As a consequence of the lifting of ESA protections for grey wolves, and a judgement win for a Kansas based trophy hunting group, a horrific but legal massacre has just occurred in Wisconsin.
The National Resources board opened up the hunt in the state, allowing a quota of 119 wolves to be killed, but inexplicably issuing an extremely high number of permits, totaling more than 2,000. So it is not surprising that the quota of kills was exceeded in less than 60 hours with 216 wolves killed by means of traps, snares, and packs of radio collared dogs.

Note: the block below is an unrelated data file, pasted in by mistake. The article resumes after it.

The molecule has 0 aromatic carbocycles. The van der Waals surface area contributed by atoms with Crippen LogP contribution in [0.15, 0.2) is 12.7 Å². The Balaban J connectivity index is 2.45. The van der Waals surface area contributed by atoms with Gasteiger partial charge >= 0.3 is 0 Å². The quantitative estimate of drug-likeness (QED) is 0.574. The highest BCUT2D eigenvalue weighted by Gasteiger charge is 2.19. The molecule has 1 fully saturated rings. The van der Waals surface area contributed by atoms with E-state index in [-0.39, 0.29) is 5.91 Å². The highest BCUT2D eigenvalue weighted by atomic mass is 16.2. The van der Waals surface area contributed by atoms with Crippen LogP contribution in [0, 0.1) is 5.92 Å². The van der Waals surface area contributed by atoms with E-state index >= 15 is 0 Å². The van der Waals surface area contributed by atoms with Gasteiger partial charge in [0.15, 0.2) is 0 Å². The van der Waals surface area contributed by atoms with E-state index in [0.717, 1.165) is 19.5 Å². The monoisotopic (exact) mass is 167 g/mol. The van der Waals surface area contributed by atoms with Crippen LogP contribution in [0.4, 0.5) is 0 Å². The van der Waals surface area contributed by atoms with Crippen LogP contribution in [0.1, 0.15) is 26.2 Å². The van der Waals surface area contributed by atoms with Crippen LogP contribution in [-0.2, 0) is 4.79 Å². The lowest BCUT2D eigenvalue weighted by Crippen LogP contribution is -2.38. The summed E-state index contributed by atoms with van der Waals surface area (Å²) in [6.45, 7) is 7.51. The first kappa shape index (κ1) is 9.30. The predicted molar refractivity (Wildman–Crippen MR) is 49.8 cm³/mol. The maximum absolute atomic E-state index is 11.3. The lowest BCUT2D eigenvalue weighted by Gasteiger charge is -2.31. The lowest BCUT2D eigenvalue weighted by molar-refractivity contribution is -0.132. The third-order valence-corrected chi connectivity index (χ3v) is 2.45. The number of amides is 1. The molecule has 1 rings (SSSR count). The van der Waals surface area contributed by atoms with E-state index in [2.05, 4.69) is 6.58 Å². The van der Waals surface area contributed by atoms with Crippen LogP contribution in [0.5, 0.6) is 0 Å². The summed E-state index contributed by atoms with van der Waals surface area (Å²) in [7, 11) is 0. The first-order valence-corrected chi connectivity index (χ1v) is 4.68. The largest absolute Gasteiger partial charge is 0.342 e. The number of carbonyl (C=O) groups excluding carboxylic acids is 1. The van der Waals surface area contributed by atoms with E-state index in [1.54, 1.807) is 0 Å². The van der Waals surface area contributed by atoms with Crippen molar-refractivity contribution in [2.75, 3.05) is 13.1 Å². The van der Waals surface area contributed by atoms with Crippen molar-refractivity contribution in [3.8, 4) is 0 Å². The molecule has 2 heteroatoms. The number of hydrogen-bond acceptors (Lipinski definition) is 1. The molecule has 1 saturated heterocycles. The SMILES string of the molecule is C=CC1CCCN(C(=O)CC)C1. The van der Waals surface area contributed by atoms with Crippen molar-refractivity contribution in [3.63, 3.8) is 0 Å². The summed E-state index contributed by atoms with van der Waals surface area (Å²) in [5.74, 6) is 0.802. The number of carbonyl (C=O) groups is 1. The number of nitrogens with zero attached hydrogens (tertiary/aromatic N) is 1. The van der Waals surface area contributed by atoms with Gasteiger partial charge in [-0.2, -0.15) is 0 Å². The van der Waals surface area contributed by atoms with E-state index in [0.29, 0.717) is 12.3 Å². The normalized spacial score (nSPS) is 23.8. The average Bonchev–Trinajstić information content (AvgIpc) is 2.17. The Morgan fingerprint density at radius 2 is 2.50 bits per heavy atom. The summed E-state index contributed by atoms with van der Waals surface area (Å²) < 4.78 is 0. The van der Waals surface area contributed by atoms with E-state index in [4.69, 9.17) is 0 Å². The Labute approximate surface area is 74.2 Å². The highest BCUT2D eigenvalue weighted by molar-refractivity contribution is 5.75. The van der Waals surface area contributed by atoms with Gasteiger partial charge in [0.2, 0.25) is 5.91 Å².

Two guests join Peter to discuss these tragic and disturbing events. First, Megan Nicolson, Wisconsin Director for the Humane Society of the United States (HSUS) details the events leading to the hunt and how so many animals were killed. Then Amanda Wight, Wildlife Protection Manager for the HSUS joins Peter to give a national perspective on grey wolf management. She believes the lifting of the protections was done in violation of the Endangered Species Act. Both Nicolson and Wight encourage listeners to contact their representatives and pertinent agencies to voice their opinions.
Then, Lori welcomes Professor Hal Herzog to discuss the use of animals in the treatment of emotional, mental and physical diseases, often referred to as animal assisted therapy. It’s a widespread practice which, according to Herzog, is based on flimsy evidence.